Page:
ACT leader David Seymour says there appears to be “no rhyme or reason” about who enters New Zealand as Covid-19 border restrictions continue.
It comes as Disney’s Lion King stage show comes to Auckland for a number of performances in June. Its cast and crew are made up of 126 people of 16 nationalities. MIQ spots have been booked for the crew. The Michael Cassel Group is producing the show alongside Disney.
“First it was special treatment for the Wiggles, now it’s the Lion King,” Seymour said.
“Meanwhile MIQ is clogged to the gunwales leaving many New Zealanders who want to return home disappointed.”
Earlier this month, demand from people wanting to come to the country was so high it crashed the MIQ booking site.
Seymour said there were numerous international productions in the country being supported by an almost 100 per cent local workforce of cast and crew, which would still help the local industry and free up spaces in MIQ.
“Why weren’t the producers of the Lion King required to make similar arrangements if they wanted to stage their production here?
“This doesn’t add up and people are rightly upset at the arbitrary and unfair decisions being made about who can and can’t cross the border.”
Speaking on Breakfast earlier today, Live Nation's Asia Pacific chairman Michael Coppel said the show would generate more than 300 local jobs and encourage local tourism.
“A lot of companies that have been dormant for the last year will get work. [There will be] tens of millions of dollars of economic benefit for hospitality, accommodation, leisure.”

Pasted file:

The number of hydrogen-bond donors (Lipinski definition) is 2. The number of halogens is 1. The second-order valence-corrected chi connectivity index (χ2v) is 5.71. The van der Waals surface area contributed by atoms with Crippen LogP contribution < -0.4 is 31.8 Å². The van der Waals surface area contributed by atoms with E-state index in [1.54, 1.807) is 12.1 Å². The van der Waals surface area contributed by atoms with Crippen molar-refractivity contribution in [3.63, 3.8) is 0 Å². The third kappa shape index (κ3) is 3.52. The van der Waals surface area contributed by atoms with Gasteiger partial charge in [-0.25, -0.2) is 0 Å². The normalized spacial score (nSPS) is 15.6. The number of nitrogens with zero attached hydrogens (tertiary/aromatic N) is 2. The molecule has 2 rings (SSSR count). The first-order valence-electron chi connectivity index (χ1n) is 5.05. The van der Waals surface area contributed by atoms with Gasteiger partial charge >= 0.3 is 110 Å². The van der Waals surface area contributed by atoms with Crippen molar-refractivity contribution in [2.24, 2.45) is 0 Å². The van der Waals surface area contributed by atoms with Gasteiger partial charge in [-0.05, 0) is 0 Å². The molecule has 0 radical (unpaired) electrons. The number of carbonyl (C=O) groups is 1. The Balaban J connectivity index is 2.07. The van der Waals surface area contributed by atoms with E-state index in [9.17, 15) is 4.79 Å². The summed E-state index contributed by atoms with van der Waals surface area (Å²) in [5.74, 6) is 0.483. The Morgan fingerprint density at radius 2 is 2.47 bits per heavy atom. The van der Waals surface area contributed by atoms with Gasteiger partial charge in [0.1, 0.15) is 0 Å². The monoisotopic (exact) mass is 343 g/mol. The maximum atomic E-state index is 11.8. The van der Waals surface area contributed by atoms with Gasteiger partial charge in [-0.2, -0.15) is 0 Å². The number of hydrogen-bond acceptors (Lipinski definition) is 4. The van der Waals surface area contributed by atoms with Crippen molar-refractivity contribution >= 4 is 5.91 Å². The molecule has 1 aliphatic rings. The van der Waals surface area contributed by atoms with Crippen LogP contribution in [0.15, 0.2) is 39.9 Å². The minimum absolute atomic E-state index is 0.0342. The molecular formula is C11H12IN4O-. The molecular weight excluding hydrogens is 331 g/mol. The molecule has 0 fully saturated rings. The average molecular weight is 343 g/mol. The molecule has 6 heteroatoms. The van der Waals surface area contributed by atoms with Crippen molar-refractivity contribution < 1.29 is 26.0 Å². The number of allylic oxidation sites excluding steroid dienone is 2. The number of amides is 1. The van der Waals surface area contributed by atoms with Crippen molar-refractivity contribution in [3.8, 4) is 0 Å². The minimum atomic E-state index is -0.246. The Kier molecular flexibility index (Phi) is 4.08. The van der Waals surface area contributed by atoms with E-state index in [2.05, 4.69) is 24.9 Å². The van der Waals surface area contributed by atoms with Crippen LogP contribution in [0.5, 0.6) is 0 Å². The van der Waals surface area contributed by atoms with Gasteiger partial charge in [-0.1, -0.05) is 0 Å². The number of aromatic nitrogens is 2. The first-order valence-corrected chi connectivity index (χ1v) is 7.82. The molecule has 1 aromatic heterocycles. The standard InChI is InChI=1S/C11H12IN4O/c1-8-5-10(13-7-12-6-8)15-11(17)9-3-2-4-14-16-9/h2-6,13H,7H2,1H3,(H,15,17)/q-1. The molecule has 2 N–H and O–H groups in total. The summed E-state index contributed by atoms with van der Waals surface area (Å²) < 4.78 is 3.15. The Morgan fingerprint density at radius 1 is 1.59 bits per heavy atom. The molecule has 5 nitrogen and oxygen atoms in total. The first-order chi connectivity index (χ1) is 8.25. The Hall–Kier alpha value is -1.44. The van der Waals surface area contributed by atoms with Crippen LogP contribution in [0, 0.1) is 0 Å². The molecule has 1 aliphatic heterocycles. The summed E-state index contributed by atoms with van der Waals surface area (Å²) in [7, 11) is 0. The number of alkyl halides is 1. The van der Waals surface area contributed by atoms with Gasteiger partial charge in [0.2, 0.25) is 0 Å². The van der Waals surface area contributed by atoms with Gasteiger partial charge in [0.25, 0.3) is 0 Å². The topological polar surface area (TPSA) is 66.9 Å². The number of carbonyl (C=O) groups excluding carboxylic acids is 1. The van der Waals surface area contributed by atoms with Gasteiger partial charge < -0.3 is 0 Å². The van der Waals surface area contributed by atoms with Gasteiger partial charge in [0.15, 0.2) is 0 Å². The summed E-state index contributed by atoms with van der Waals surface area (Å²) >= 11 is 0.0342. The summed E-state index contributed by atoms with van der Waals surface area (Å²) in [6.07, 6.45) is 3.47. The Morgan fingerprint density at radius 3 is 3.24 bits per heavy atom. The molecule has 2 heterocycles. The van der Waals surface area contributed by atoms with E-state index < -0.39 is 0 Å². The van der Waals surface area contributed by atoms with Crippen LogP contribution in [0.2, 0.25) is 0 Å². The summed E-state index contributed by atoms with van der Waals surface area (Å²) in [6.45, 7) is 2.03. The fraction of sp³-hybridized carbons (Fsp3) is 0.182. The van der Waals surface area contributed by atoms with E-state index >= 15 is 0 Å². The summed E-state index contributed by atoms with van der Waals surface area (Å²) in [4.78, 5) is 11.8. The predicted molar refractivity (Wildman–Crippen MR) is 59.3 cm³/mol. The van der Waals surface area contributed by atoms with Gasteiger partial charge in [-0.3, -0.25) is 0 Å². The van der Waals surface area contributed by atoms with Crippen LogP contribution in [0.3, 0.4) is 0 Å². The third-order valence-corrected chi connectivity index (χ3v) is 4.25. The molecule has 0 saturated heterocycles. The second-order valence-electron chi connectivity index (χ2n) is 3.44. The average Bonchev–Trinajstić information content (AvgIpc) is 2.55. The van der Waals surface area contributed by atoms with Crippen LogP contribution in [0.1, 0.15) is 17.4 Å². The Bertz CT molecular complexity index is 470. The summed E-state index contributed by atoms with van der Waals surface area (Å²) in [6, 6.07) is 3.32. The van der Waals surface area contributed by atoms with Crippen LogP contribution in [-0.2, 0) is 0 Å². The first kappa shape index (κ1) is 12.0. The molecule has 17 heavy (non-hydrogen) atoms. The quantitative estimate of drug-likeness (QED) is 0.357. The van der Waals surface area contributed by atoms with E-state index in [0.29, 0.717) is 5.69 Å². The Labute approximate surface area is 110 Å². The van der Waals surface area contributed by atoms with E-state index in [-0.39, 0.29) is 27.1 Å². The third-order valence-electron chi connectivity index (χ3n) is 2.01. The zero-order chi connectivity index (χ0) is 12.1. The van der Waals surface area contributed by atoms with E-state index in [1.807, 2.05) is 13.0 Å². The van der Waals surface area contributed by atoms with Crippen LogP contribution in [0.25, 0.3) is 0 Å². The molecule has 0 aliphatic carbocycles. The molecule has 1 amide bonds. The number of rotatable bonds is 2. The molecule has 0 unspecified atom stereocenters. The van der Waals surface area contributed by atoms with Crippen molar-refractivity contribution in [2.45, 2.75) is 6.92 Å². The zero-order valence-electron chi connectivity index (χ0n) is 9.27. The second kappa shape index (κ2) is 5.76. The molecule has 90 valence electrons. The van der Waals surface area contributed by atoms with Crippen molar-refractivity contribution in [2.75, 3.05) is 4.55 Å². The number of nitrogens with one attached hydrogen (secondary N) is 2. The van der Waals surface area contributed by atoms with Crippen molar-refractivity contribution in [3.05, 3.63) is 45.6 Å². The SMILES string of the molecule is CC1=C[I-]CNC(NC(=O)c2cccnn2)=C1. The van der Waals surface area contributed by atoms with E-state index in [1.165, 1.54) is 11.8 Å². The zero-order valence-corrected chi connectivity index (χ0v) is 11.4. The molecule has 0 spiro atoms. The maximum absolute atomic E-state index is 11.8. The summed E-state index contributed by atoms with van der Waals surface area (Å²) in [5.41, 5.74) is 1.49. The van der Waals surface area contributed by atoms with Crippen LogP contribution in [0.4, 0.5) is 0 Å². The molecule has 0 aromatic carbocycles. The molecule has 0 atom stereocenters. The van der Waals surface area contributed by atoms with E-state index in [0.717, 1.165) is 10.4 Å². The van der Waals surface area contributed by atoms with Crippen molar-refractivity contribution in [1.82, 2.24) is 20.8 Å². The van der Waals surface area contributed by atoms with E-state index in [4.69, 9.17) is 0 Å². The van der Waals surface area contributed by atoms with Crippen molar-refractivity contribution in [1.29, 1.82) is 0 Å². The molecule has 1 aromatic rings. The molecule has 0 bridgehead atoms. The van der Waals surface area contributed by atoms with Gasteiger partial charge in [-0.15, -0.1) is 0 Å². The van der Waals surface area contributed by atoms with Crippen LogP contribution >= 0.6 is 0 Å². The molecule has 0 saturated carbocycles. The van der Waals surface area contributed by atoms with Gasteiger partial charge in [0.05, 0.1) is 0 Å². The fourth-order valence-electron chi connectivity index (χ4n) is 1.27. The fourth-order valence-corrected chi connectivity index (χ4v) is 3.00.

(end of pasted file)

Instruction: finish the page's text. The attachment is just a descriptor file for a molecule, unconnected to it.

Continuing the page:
The show is also recruiting five young Kiwi performers, he added.
Immigration Minister Kris Faafoi said the decision was made by officials, and the show met the criteria for delivering economic benefits to New Zealand.
Faafoi said out of the more than 6500 people granted an exception to enter New Zealand on an exceptional worker visa, only a “small” number were entertainers.
He said most people who entered the country on the visa were highly-skilled researchers, technology specialists and primary industry workers.
Entertainers that had entered the country amid the pandemic included The Wiggles and RuPaul’s Drag Race Down Under. But those productions had less than 20 people each.
‘Surely the same could be done for an industry that is vital’
Meanwhile, an industry body for commercial ski areas has today sent the Government an urgent appeal to bring critical international workers into New Zealand ahead of the winter ski season.
The Ski Areas Association of New Zealand said highly-specialised roles, like ski patrols, instructors, lift technicians and snow groomers would be essential for the safe operation of ski areas. The roles would typically be filled by seasonal workers who travelled between hemispheres.
Bridget Legnavsky of Cardrona Alpine Resort and Treble Cone ski areas said they needed the visas as soon as possible so it could book MIQ places.
“We’re not talking huge numbers of international workers – getting 100 highly-skilled staff across the border will enable Kiwi ski areas to operate,” she said.
“If we can get film crews, entertainers and sporting teams into New Zealand, surely the same could be done for an industry that is vital for recovery in their surrounding communities.”